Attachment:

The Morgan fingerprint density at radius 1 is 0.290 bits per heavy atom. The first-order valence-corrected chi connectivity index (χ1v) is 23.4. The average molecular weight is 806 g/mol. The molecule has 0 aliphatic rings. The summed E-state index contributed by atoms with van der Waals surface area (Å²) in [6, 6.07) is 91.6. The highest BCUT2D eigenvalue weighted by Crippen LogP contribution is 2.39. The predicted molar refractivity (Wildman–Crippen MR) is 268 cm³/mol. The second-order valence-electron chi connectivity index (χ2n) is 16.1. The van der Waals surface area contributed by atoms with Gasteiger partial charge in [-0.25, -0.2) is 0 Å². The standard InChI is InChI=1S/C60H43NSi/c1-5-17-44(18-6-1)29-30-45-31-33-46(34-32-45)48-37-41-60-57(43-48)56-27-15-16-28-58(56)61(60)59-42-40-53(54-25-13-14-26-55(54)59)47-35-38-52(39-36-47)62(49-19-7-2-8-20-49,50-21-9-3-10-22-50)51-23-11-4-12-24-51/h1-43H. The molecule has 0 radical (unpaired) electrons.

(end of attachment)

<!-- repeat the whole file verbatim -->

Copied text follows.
The Morgan fingerprint density at radius 1 is 0.290 bits per heavy atom. The first-order valence-corrected chi connectivity index (χ1v) is 23.4. The average molecular weight is 806 g/mol. The molecule has 0 aliphatic rings. The summed E-state index contributed by atoms with van der Waals surface area (Å²) in [6, 6.07) is 91.6. The highest BCUT2D eigenvalue weighted by Crippen LogP contribution is 2.39. The predicted molar refractivity (Wildman–Crippen MR) is 268 cm³/mol. The second-order valence-electron chi connectivity index (χ2n) is 16.1. The van der Waals surface area contributed by atoms with Gasteiger partial charge in [-0.25, -0.2) is 0 Å². The standard InChI is InChI=1S/C60H43NSi/c1-5-17-44(18-6-1)29-30-45-31-33-46(34-32-45)48-37-41-60-57(43-48)56-27-15-16-28-58(56)61(60)59-42-40-53(54-25-13-14-26-55(54)59)47-35-38-52(39-36-47)62(49-19-7-2-8-20-49,50-21-9-3-10-22-50)51-23-11-4-12-24-51/h1-43H. The molecule has 0 radical (unpaired) electrons.